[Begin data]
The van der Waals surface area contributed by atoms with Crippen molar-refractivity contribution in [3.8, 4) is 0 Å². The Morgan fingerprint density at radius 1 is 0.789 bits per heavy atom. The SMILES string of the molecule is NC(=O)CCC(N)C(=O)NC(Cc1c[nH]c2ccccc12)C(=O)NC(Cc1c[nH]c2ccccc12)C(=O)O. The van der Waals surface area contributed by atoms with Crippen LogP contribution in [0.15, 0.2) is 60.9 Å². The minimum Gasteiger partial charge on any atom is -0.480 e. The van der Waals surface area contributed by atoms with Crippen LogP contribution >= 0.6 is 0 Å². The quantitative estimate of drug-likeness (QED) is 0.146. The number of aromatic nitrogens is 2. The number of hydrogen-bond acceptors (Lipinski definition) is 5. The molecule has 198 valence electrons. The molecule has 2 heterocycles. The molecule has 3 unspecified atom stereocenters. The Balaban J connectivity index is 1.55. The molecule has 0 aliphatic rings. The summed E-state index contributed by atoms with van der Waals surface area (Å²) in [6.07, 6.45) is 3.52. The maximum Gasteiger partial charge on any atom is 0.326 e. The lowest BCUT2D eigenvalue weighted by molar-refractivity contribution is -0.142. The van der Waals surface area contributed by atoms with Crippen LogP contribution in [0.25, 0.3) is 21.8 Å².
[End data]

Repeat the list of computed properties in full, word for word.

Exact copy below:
The van der Waals surface area contributed by atoms with Crippen molar-refractivity contribution in [3.8, 4) is 0 Å². The Morgan fingerprint density at radius 1 is 0.789 bits per heavy atom. The SMILES string of the molecule is NC(=O)CCC(N)C(=O)NC(Cc1c[nH]c2ccccc12)C(=O)NC(Cc1c[nH]c2ccccc12)C(=O)O. The van der Waals surface area contributed by atoms with Crippen LogP contribution in [0.15, 0.2) is 60.9 Å². The minimum Gasteiger partial charge on any atom is -0.480 e. The van der Waals surface area contributed by atoms with Crippen LogP contribution >= 0.6 is 0 Å². The quantitative estimate of drug-likeness (QED) is 0.146. The number of aromatic nitrogens is 2. The number of hydrogen-bond acceptors (Lipinski definition) is 5. The molecule has 198 valence electrons. The molecule has 2 heterocycles. The molecule has 3 unspecified atom stereocenters. The Balaban J connectivity index is 1.55. The molecule has 0 aliphatic rings. The summed E-state index contributed by atoms with van der Waals surface area (Å²) in [6.07, 6.45) is 3.52. The maximum Gasteiger partial charge on any atom is 0.326 e. The lowest BCUT2D eigenvalue weighted by molar-refractivity contribution is -0.142. The van der Waals surface area contributed by atoms with Crippen LogP contribution in [0.25, 0.3) is 21.8 Å².